Patricia McCormick, a two-time National Book Award finalist, is the author of five critically acclaimed novels – Never Fall Down, a novel based on the true story of an 11-year-old boy who survived the Killing Fields of Cambodia by playing music; Purple Heart, a suspenseful psychological novel that explores the killing of a 10-year-old boy in Iraq; Sold, a deeply moving account of sexual trafficking; My Brother’s Keeper, a realistic view of teenage substance abuse; and Cut, an intimate portrait of one girl’s struggle with self-injury.
McCormick grew up in central Pennsylvania, went to Catholic grade school, high school, then Rosemont College. She worked as an assistant press secretary to the Governor of Pennsylvania from 1974-78, then went to the Columbia University Graduate School of Journalism. McCormick worked as a reporter for daily newspapers, and went into magazine journalism where she wrote book and movie reviews. McCormick studied fiction writing at The New School in New York City and went on to publish critically acclaimed books for young adults.
Never Fall Down was a finalist for the National Book Award in 2012 and was named a New York Times Notable Book for 2012. It was also named a Best Book of the Year by iTunes, The Huffington Post, School Library Journal and the Chicago Public Library.
Her latest book, The Plot to Kill Hitler, about Dietrich Bonhoeffer, was published in September2, 2016 by Harper Collins.
McCormick was named a New York Foundation on the Arts fellow in 2004 and a MacDowell fellow in 2009. She is also the winner of the 2009 German Peace Prize for Youth Literature.
PRAISE FOR THE PLOT TO KILL HITLER
“Offers a lucid history of the rise of Nazi Germany and a dramatic account of one man’s resistance to evil.” — Publishers Weekly (starred review)
“[A] tragic, inspirational, and quite unusual tale of a man who was the moral center of a resistance movement that, though it failed, continues to live on in international memory.” — Booklist (starred review)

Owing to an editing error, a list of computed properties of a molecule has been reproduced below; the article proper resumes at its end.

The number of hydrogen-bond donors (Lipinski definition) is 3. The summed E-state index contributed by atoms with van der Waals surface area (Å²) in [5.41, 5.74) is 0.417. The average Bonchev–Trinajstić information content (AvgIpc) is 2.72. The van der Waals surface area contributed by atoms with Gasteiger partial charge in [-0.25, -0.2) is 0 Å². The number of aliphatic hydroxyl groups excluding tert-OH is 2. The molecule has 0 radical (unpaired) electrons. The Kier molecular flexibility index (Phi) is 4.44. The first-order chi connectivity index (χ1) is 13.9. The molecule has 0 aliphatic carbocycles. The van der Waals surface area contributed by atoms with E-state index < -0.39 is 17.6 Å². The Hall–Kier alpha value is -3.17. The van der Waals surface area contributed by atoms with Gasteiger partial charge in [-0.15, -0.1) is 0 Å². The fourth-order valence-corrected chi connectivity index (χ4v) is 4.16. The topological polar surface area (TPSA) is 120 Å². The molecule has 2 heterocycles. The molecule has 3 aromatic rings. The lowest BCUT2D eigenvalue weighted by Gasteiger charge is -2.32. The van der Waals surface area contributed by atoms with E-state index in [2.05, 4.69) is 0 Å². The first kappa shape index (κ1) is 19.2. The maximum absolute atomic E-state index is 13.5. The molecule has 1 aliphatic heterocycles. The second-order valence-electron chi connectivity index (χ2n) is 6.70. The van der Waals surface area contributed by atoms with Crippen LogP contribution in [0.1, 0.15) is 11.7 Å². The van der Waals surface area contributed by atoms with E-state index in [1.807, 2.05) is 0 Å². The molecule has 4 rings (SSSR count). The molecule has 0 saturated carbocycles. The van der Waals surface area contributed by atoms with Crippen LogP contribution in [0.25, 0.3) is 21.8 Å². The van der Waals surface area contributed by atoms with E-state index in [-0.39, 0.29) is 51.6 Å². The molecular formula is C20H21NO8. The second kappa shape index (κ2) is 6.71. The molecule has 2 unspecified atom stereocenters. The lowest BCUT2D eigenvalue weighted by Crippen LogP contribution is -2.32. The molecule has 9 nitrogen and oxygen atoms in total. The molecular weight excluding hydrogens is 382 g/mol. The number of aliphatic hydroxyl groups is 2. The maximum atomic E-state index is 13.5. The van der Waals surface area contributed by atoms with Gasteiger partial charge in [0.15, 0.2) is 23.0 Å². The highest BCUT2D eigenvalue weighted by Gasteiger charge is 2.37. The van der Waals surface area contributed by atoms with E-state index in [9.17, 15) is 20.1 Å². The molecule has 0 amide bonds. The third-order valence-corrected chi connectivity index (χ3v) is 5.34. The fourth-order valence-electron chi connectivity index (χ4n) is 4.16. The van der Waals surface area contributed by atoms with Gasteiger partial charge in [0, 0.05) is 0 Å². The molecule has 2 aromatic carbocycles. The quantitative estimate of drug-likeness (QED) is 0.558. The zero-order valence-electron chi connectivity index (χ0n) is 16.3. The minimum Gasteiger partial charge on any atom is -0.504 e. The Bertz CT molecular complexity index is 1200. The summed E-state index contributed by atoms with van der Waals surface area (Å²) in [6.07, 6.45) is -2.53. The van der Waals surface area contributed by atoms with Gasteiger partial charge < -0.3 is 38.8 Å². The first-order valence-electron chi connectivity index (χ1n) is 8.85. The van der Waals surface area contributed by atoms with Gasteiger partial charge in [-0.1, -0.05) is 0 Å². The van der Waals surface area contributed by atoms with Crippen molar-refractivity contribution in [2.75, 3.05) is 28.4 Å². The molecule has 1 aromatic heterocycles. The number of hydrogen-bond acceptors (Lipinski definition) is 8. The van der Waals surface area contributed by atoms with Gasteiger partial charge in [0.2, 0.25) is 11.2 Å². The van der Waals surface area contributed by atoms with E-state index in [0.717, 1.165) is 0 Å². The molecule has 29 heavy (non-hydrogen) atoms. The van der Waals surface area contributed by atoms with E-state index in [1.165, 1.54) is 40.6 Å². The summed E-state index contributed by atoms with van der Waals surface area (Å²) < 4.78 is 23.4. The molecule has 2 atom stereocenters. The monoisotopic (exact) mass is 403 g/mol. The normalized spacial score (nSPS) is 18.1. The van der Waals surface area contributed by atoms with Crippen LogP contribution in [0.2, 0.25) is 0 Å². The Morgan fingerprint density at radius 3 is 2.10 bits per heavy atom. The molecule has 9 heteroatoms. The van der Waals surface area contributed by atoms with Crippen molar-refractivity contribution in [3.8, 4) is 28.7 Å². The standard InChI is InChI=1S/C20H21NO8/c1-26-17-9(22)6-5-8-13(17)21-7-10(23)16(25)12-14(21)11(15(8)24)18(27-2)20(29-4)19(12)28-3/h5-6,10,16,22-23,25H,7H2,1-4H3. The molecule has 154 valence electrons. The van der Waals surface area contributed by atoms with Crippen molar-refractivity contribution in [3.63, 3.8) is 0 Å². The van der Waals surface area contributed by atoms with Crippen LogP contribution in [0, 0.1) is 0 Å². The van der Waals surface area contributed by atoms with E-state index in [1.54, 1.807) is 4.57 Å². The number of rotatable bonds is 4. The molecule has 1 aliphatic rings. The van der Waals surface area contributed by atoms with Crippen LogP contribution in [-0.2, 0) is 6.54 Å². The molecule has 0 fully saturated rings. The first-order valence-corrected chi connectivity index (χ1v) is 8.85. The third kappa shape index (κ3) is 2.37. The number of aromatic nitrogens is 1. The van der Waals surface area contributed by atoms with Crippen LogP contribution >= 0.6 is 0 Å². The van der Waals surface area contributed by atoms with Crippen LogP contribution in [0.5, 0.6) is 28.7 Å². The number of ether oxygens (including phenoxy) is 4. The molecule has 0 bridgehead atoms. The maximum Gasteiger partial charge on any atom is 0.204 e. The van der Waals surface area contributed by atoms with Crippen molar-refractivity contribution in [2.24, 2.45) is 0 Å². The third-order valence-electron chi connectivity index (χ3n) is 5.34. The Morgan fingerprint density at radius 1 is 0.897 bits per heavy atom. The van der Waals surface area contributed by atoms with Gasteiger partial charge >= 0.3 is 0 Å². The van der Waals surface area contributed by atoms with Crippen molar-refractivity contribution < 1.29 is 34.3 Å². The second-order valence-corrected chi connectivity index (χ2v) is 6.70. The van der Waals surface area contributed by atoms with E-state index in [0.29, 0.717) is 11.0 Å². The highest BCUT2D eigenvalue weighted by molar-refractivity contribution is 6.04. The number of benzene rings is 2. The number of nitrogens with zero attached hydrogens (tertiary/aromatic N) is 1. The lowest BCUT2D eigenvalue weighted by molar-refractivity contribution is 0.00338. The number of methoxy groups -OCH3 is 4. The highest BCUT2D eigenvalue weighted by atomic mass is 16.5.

“It’s deep stuff for children, but McCormick, who has already tackled child prostitution (“Sold”) and genocide (“Never Fall Down”), makes it work. She gracefully elucidates the major influences on Bonhoeffer’s life, stressing his moral dilemmas and his decision to ‘speak out for those who cannot speak.’” — New York Times book review
“Readers will discover how compelling a story about ideas and ideals can be.” — Bulletin of the Center for Children’s Books
Praise for I Am Malala
“Powerful and inspiring.” — Kirkus
The Guardian Children's Review, October 8, 2014
Praise for Never Fall Down
“A harrowing tale of survival in the Killing Fields.” – Kirkus
"Catharsis is the message of Never Fall Down, recovery through tears and giving voice to trauma." – Seth Mydans, he New York Times
Praise for Purple Heart
“McCormick builds the plot subtly and carefully with rich, sparse prose… The author tenderly calculates the guilt and trepidation that infect Matt’s mind, and when he returns to patrol, what he finds on the streets of Iraq will either make him or break him.” – Kirkus
“A thrill, expertly layered mystery.” –The Horn Book
The New York Times, Boys at War, Ryan Southerland, Novermber 5, 2009
Praise for Sold
“Written as a prose poem, Sold focuses on the essential question of whether it is possible to trust when all that one has trusted has been proven untrustworthy. McCormick provides readers who live in safety and under protection of the law with a vivid window into a harsh and cruel world—one most would prefer to pretend didn’t exist.” – Kirkus
“Searing… poetic.” –The Horn Book
"Readers will admire Lakshmi's grit and intelligence, and be grateful for a ray of hope for this memorable heroine at book's end." – Publishers Weekly
Praise for My Brother's Keeper
“In Cut, Patricia McCormick’s terrific debut novel, the narrator cuts herself… Her second novel, My Brother’s Keeper, cuts even more deeply.” – The New York Times
“Splendidly done.” – Kirkus
Praise for Cut
“Cut, a debut novel by Patricia McCormick, is one of the best young-adult novels in years. Riveting and hopeful, sweet, heartbreaking.” – Boston Globe
“A vivid and inspiring first novel… deft and fascinating… part mystery story and part adolescent drama.” – The New York Times